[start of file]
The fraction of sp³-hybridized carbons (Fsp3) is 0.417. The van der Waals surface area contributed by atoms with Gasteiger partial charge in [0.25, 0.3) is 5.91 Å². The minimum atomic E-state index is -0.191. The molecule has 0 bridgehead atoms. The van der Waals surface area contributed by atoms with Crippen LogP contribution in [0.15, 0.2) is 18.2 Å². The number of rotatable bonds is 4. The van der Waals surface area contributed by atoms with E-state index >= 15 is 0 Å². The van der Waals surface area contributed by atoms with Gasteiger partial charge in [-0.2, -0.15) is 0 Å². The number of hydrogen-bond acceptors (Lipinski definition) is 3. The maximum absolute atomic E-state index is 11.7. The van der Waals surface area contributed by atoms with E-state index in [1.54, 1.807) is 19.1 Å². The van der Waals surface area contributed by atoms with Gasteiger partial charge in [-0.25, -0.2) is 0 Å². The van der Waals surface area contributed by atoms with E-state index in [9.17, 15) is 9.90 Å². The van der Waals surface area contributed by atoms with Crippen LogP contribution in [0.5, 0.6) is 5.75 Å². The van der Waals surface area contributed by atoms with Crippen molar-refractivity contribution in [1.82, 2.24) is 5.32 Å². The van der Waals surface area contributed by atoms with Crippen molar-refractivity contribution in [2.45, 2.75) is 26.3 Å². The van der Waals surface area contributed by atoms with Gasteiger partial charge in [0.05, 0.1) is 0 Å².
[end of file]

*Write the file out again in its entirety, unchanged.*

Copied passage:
The fraction of sp³-hybridized carbons (Fsp3) is 0.417. The van der Waals surface area contributed by atoms with Gasteiger partial charge in [0.25, 0.3) is 5.91 Å². The minimum atomic E-state index is -0.191. The molecule has 0 bridgehead atoms. The van der Waals surface area contributed by atoms with Crippen LogP contribution in [0.15, 0.2) is 18.2 Å². The number of rotatable bonds is 4. The van der Waals surface area contributed by atoms with E-state index >= 15 is 0 Å². The van der Waals surface area contributed by atoms with Gasteiger partial charge in [-0.2, -0.15) is 0 Å². The number of hydrogen-bond acceptors (Lipinski definition) is 3. The maximum absolute atomic E-state index is 11.7. The van der Waals surface area contributed by atoms with E-state index in [1.54, 1.807) is 19.1 Å². The van der Waals surface area contributed by atoms with Gasteiger partial charge in [-0.25, -0.2) is 0 Å². The van der Waals surface area contributed by atoms with E-state index in [9.17, 15) is 9.90 Å². The van der Waals surface area contributed by atoms with Crippen LogP contribution in [0.5, 0.6) is 5.75 Å². The van der Waals surface area contributed by atoms with Crippen molar-refractivity contribution in [1.82, 2.24) is 5.32 Å². The van der Waals surface area contributed by atoms with Crippen molar-refractivity contribution in [2.45, 2.75) is 26.3 Å². The van der Waals surface area contributed by atoms with Gasteiger partial charge in [0.05, 0.1) is 0 Å².